As a small business grows and begins to add employees, it becomes critical for the business owner to establish a human resources department to maintain their employees.
Many business owners earn their degree with different mba specializations, but most will learn the basics of human resources. This is critical when the need arises to start an actual HR department in their business. When that time comes, it is important the business owner keep these five policies in mind:
1) Company Policy Manual
In order for employees to be held accountable for breaking company policies, they have to be provided with the means to know what those policies are. The policy manual establishes facts about the company including equal opportunity employment, Americans with Disabilities procedures, harassment definitions, etc. These types of policies provide legal protection for the company from unnecessary lawsuits; inform the employees of the expectations in the workplace, line out disciplinary procedures, and save the company valuable time and hassles by proactively addressing problems.
2) Recruitment and Hiring Policies
One of the most basic features of Human Resource departments is to hire new employees. When doing so, there ought to be a series of policies and procedures in place to govern how new employees are hired. In order to prevent discrimination lawsuits, it is important to have a standard operating procedure that cannot be challenged. Some recommendations for hiring procedures might include: internally advertising the open position, checking references, and conducting background checks.
3) Termination Procedures
Unfortunately, the reality of the business world is that there come times when employees have to be terminated for different reasons. The procedures surrounding this process ought to be clearly outlined so that if and when an employee must be terminated there can be no reason for anyone to believe it was done wrongfully or out of discrimination.
In order to prevent wrongful termination exposure, the Human Resources department should have a series of policies in place that will allow them to answer questions like:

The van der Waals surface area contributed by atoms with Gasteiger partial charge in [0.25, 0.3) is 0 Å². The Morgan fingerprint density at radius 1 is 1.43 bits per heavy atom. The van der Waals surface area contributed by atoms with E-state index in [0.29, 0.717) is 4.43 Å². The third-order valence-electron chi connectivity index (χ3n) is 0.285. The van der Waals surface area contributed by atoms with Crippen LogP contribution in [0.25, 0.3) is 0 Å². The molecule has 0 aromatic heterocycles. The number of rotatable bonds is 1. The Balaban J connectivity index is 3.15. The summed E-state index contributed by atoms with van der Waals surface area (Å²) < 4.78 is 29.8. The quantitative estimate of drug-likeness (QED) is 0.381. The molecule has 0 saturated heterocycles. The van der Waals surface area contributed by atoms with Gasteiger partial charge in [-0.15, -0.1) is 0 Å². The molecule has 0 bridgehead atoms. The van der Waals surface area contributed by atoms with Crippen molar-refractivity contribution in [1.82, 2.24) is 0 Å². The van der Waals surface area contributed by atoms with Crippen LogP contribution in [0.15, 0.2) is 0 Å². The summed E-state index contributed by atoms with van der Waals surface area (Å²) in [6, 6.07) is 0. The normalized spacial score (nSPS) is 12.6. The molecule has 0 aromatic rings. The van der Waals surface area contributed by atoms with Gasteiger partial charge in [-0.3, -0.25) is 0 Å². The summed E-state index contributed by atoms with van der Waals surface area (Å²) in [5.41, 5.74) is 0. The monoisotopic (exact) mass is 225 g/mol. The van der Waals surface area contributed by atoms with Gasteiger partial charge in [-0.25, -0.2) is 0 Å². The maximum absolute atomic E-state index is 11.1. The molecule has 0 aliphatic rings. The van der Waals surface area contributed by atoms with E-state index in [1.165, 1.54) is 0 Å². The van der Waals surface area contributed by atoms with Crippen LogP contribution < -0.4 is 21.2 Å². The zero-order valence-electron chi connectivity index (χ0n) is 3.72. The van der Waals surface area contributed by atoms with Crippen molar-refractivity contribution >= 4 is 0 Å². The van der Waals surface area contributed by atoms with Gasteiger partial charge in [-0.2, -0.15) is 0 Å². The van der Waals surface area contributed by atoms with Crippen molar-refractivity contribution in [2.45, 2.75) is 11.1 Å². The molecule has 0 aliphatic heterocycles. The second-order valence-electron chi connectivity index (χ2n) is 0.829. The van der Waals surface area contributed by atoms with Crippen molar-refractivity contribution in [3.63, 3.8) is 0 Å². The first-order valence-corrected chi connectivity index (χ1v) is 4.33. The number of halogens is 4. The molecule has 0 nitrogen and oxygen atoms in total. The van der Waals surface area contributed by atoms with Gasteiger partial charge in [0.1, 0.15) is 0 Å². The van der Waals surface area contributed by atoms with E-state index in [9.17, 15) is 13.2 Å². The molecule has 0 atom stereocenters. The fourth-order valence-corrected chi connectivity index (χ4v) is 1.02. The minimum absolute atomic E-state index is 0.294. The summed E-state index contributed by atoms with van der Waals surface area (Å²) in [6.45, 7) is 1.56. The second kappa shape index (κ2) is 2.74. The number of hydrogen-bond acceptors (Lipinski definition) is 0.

- What policy was violated?
- Was the employee aware of the policy?
- Did the employee recently file a complaint against the company?
4) Disciplinary Procedures
Before any employee can be terminated, there needs to be a series of disciplinary procedures in place. Some infractions are such that warnings, write-ups, and temporary suspensions aren’t enough. For everyone else, there must be an understanding between management, employees, and the HR department for how discipline within the company is going to be handled. Some of the important features of these procedures include documentation of the policy that was broken and an admission from the employee that they understand what was done improperly and that fair action was taken before the situation escalated.
5) Safety Procedures
The most important asset of any business is its workforce. The company can invest hundreds of thousands in marketing, equipment, and facilities, but if there are no staff members to work for the company then nothing else matters much. For that reason alone it is important to consider what precautions the employees have to take and what dangers they face in their workplace. Most businesses will have to have a series of OSHA requirements, including Material Safety Data Sheets to protect their employees from being injured or hurt due to the chemicals they work with. Most companies will require their employees to sign off that they have received instructions concerning how workplace safety works in their company and agree to take reasonable precautions when dealing with potentially hazardous situations. Having these policies and procedures in place will also serve to protect the company from potential lawsuits resulting from accidents.
As the small business establishes its HR department for its growing workforce, there are myriad policies and concerns they will have to establish, but these five serve as a solid starting point.